Summer school has gone high-tech in Jamestown.
Sixth-, seventh- and eighth-grade students were huddled around workstations Friday morning in a classroom at Jamestown Elementary School, soldering wires as part of a project to build their own, fully-functioning electric guitars and amplifiers.
“This covers all of STEM (science, technology, engineering and math) without having to get a pencil and paper out,” said Jamestown Elementary summer-school teacher Justine Jordet.
The kits for the guitars were made by the Modesto-based Downtown Thinktank and purchased for the school’s 15-day summer school program with the help of private donations and after-school funding.
Jordet said the students started the course this week learning how to shape the wooden necks of the guitars using files and rasps.
“They get life skills because they learn how to solder, they learn electrical components and how electricity is conducted to the different part, and woodworking,” Jordet said.
The course is free of charge to students enrolled at Jamestown Elementary. At the end, they will get to take home their completed handmade electric guitars and amps.
Jordet said attendance during the summer-school program is typically a bit spotty, but all of the students in her class this year have returned each day. Some told her they enjoy it more than the field trips they usually take as part of the program.
“We’re learning a lot with them,” Jordet said. “This is the first time we’ve put something like this together.”
Daniel Harrison, director of the after-school and summer school programs at Jamestown Elementary, said the idea for the exercise was introduced to them at a meeting of a consortium that oversees after-school programs in five counties.
Harrison said it goes along with STEM-related learning activities being promoted across the country.
“This involves electricity, engineering, design and fabrication,” Harrison said. “Music is it’s own mathematical language, too.”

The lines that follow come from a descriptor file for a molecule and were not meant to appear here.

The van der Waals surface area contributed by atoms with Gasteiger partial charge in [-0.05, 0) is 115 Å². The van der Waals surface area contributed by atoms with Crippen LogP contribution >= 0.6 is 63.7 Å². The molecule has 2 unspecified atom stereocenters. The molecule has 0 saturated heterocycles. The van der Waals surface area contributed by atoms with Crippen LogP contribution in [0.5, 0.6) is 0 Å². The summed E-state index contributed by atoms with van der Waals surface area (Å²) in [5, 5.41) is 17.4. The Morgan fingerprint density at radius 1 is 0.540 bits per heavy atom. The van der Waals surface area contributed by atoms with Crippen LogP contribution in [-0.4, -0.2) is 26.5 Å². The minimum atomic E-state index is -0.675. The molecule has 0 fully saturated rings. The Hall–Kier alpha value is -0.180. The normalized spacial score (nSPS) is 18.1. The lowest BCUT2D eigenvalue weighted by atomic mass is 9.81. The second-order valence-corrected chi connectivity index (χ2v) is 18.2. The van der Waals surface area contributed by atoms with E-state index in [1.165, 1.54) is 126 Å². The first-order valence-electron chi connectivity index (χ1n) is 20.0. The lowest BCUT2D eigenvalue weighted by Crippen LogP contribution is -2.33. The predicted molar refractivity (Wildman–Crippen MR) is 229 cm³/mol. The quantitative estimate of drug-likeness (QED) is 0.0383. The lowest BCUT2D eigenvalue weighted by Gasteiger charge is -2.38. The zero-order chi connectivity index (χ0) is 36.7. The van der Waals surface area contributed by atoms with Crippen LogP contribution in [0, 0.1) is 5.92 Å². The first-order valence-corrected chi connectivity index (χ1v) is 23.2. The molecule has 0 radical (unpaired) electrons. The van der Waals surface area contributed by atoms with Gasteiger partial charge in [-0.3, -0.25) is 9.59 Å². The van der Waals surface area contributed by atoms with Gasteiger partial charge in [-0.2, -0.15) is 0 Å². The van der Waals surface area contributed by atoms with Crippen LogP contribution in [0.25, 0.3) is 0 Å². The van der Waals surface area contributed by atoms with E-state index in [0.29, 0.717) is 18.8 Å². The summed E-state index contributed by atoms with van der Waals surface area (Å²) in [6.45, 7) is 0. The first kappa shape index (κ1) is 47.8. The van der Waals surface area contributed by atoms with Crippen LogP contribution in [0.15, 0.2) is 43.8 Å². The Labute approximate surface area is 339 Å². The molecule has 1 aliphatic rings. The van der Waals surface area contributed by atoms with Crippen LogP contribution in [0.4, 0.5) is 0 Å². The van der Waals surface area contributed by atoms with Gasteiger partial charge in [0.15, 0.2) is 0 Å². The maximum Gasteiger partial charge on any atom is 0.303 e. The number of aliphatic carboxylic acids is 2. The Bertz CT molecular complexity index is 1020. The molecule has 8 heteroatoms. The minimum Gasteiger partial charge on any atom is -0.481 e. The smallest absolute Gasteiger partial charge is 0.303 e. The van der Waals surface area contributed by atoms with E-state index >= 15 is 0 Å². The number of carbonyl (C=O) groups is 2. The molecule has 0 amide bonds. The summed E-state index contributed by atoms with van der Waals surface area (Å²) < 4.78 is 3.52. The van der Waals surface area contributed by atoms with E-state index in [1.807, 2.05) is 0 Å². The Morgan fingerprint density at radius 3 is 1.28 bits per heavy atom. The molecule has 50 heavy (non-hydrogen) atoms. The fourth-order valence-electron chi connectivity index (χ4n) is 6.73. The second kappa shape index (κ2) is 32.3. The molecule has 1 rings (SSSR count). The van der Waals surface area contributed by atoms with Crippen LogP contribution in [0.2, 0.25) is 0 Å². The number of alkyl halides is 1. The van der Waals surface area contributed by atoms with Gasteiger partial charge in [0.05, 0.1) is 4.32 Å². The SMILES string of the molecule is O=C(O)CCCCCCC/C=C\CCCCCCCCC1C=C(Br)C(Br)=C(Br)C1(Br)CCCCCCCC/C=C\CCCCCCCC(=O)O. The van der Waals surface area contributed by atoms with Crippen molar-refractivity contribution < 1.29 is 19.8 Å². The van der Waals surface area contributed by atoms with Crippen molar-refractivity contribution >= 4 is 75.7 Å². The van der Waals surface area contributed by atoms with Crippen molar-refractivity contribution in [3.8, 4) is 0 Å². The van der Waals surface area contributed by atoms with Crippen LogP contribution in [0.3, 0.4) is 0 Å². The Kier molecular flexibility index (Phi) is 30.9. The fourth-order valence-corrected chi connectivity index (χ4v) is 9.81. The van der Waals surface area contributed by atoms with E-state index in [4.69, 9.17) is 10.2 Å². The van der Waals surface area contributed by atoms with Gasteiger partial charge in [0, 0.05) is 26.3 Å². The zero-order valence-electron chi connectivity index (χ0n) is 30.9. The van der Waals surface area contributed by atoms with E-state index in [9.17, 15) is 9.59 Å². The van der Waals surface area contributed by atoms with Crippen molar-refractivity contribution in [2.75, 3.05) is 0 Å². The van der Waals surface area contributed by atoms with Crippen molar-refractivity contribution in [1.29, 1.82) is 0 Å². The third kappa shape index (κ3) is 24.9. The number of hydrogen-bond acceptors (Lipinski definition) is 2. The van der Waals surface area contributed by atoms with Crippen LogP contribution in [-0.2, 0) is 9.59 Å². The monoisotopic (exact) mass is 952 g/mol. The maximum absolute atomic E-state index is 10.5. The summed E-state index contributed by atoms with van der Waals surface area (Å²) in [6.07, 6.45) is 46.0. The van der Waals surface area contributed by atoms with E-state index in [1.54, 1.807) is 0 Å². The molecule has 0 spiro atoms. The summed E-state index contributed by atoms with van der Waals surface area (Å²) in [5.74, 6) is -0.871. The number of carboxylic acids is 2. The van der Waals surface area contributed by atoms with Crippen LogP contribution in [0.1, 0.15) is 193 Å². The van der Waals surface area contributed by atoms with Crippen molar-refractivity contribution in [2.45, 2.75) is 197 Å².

The school has also been doing more during the regular school year to promote the concepts that experts say are essential for developing a skilled workforce in the 21st-century economy.
Last month, Jamestown Elementary students participated in the school’s first robotics challenge held at the Innovation Lab in Sonora.
Third-, fourth- and fifth-graders were working on laptops in another classroom on the campus Friday morning to design objects that will later be run through a 3D printer. The program, TinkerCAD, allows the students to make shapes on a 3D plane using electronic building blocks.
“There are a lot of measures they don’t realize they’re doing and they’re working with a lot of shapes,” said teacher Jessica Fulton.
Fulton said another thing she’s noticed about the 3D-design exercise was that kids were working together who typically don’t get along.
Many of the students were attempting to make their own “fidget spinners,” a type of toy marketed as a stress-reliever that has recently exploded in popularity with school-age children.
Sapphire Patterson, 9, who is going into fifth-grade next school year, said she was trying to make a fidget spinner at first but changed course after finding it too difficult, plus she wanted to make something her friend would enjoy.
“I decided to make a diamond cube instead of the fidget spinner because it’s for a special person who really likes diamonds,” Patterson said.
In addition to the program going on at Jamestown Elementary that runs through the end of the month, the Tuolumne County Superintendent of Schools Office will host its annual “Mad About Science” camp at Columbia College in August for third- through eighth-grade students from all county public schools.
The free, weeklong course is centered around fostering an appreciation for the study of science through hands-on activities from 8 a.m. to noon each day.